The thing is, it kind of does. In the earlier version, the collective mourning over Superman’s sacrifice and the world’s loss felt a bit facile, sure, in part because the character was hastily sacrificed with little emotional impact in the previous film’s definitive botch. But that loss undoubtedly hangs over the theatrical cut of Justice League. The longer version repeatedly wanders away from those feelings, to explore characters who later express their admiration for Superman’s heroism, but don’t seem especially connected to him, even after they’ve teamed up. They’ve got their own losses to worry about, which are affecting individually but aren’t bundled together with much elegance.
That’s especially true of Lois Lane (Amy Adams), who feels even more adrift here. Technically speaking, Adams probably has more screentime in this cut—it would be quite a feat to double the running time without increasing everyone’s actual minutes—but proportionately, her Lois Lane becomes ever more symbolic, a ghost in her own storyline. This perfect casting has never really paid the dividends it should have, but Zack Snyder’s Justice League is the first time that it feels actively insulting to both Lois and Adams. Because Snyder can’t figure out a way to show Lois mourning the love of her life and muddling through her reporting job, he simply doesn’t: Lois, we’re informed, has stopped turning up at the Daily Planet office since Superman died (something that wasn’t true in the theatrical cut). Visualizing that process is a challenge, so Snyder—a talented image-maker who tends toward the literal-minded—illustrates her sadness by endless shots of her looking sad. Lois, the tenacious reporter of earlier films, is redefined entirely by pensive looks and shots of half-empty beds, and because of that, the grief Snyder labors to show doesn’t register emotionally. We’re also told that she’s vitally important to the non-existent Justice League sequel, for reasons that will be infuriatingly familiar to any comics fans with a background in fridge repair.
The once and future imperiling of Lois Lane is especially enervating because here it plays like a footnote to a footnote. Snyder has now spent three full movies and nearly 10 hours wrestling with his lack of interest in Superman. He tries to jazz up the marriage by casting Henry Cavill, hyperreal in his chiseled handsomeness, and spicing things up with lingerie, er, an all-black Superman costume, and whispering sweet nothings about how great things used to be (Russell Crowe and Kevin Costner voiceover, mixed together—kinky!). But most of the good Superman stuff from this movie was accurately presented in the theatrical version of Justice League. Whedon may have done a lot of lazy rewriting of the Justice League into his own image (he literally reuses a life-and-death Buffy quip at one point), but he or the soulless executives or someone involved understood that Superman shouldn’t be an afterthought in a movie about Superman and his pals.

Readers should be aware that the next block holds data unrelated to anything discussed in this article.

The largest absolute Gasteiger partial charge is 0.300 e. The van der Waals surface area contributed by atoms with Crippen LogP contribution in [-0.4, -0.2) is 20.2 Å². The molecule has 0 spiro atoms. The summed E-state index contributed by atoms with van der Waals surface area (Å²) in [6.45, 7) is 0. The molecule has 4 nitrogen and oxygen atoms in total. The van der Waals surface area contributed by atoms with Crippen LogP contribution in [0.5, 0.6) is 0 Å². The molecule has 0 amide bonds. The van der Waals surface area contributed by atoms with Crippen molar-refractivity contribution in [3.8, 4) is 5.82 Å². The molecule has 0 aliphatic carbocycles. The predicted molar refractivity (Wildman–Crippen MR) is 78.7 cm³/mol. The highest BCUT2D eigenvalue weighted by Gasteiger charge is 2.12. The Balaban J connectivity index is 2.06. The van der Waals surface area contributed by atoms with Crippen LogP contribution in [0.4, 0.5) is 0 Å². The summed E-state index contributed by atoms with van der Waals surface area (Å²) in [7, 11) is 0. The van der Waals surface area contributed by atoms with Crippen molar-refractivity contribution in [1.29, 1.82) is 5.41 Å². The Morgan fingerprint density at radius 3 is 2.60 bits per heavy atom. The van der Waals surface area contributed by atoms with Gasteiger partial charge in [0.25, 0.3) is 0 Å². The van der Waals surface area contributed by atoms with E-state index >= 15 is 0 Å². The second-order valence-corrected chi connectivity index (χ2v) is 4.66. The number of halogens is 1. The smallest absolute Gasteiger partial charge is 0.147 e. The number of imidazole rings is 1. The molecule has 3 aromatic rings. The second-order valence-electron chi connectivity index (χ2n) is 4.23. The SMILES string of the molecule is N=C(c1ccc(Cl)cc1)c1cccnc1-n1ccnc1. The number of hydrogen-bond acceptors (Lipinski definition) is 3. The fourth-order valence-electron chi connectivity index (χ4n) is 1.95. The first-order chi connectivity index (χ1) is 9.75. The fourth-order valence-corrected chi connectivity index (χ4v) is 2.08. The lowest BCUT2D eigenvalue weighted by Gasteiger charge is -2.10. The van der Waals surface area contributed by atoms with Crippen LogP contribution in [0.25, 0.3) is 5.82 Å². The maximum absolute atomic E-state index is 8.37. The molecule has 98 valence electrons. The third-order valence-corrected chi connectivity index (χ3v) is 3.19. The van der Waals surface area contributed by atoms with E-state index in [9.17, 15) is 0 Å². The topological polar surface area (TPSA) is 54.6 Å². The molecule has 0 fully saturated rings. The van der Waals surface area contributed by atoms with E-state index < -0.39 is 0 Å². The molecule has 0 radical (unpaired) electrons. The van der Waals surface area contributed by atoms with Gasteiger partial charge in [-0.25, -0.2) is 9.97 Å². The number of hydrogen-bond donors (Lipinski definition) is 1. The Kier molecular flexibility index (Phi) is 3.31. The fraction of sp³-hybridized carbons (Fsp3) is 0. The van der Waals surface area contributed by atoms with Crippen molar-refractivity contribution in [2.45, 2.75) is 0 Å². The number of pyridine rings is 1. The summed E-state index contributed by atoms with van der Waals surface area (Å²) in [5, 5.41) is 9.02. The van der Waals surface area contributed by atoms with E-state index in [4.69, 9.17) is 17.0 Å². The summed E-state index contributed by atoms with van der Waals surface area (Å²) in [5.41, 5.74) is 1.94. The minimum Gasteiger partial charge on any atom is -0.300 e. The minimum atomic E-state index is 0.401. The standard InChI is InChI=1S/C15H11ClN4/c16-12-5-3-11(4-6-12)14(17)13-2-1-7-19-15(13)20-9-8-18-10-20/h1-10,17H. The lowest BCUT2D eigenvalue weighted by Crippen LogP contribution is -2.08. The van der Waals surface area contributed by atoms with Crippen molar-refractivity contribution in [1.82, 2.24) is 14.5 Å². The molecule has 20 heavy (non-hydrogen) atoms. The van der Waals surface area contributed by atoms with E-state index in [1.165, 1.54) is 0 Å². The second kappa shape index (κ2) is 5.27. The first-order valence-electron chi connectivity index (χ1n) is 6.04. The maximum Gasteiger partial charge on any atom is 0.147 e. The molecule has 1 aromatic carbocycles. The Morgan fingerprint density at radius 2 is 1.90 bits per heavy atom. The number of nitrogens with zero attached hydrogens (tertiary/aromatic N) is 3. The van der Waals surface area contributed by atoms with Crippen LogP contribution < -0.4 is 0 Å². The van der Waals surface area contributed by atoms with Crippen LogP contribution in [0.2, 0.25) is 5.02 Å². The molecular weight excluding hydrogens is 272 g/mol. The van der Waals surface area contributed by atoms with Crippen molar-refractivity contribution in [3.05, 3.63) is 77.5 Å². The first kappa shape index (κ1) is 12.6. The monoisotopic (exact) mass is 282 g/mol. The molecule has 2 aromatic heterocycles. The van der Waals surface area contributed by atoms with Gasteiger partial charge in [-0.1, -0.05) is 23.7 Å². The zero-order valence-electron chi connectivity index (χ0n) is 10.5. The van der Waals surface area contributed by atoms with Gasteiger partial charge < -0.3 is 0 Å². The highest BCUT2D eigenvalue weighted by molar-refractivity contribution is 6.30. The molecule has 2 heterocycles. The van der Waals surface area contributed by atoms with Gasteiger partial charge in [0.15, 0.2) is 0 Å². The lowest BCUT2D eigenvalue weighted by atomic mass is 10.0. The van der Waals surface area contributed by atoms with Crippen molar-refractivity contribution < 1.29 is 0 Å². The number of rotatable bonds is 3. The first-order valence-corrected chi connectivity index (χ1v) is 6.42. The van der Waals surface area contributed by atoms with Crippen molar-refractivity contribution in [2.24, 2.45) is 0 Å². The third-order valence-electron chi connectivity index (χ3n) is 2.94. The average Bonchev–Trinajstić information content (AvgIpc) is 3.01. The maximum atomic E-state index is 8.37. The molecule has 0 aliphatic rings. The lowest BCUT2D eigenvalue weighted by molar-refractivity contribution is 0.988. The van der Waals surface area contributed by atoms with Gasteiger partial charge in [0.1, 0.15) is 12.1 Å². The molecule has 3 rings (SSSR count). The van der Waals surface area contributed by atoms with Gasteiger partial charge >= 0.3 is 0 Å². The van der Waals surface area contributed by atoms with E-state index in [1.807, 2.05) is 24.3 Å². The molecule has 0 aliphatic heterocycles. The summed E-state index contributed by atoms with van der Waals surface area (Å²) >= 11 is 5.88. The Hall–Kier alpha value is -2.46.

Zack Snyder’s Hero Cake
There’s a genuinely insane bit in Batman v. Superman where Superman communes with his dead adopted dad (Costner) so that Pa Kent can impart an inspiring anecdote about trying to do something heroic and failing, in such a manner that involves eating a nice slice of “hero cake” his mom baked for him whilst listening to the horrifying screams of drowning horses. Hero cake is a metaphor. It’s not just Pa Kent’s Hero Cake. It’s any dessert we feel like we should be able to enjoy before we’re interrupted by the sound of any screaming, dying mammal.
Zack Snyder’s Justice League is an enormous feast of Hero Cake. So much Hero Cake you could choke on it. You get to spend a lot of time with six durable characters played by actors who cut impressive superhero figures. You get to luxuriate in big, bombastic action sequences that aren’t exactly suspenseful, but have an outsized grandeur often missing from their Marvel counterparts. There are moments where characters pine to bridge the gaps created by death and cruel fates. And there are moments where superheroes kill a bunch of zombie-bug-people with like tridents and guns and shit. It’s a lot like the old Justice League, to be honest. But, as the board room folks in The Kids in the Hall: Brain Candy say, it’s a much larger pill. Or, in this case, slice of Hero Cake.
Some movies gain upon further reflection. This one is a lot of fun to watch, and frankly kind of a chore to think about afterward. It’s the kind of thing you might spend 3,000 words trying to get your head around, not because it’s particularly difficult, but because for all of its weaknesses, it feels like it’s giving you a lot, even if unsolicited. Have another slice. Wonder if Snyder thinks of himself as Batman, snappily dressed and reluctantly assembling all these pieces for the greater good. Have another slice. Is paying this weirdness attention at all just buying into a whole system of fandom that isn’t conducive to making art, even silly superhero art? Just have another slice; the SnyderCut faithful ordered it, and Warner Bros. is picking up the tab. “There’s a war coming,” someone says towards the supposed end of this four-hour sorta-movie. I don’t remember who says it. I remember they sound pretty convinced.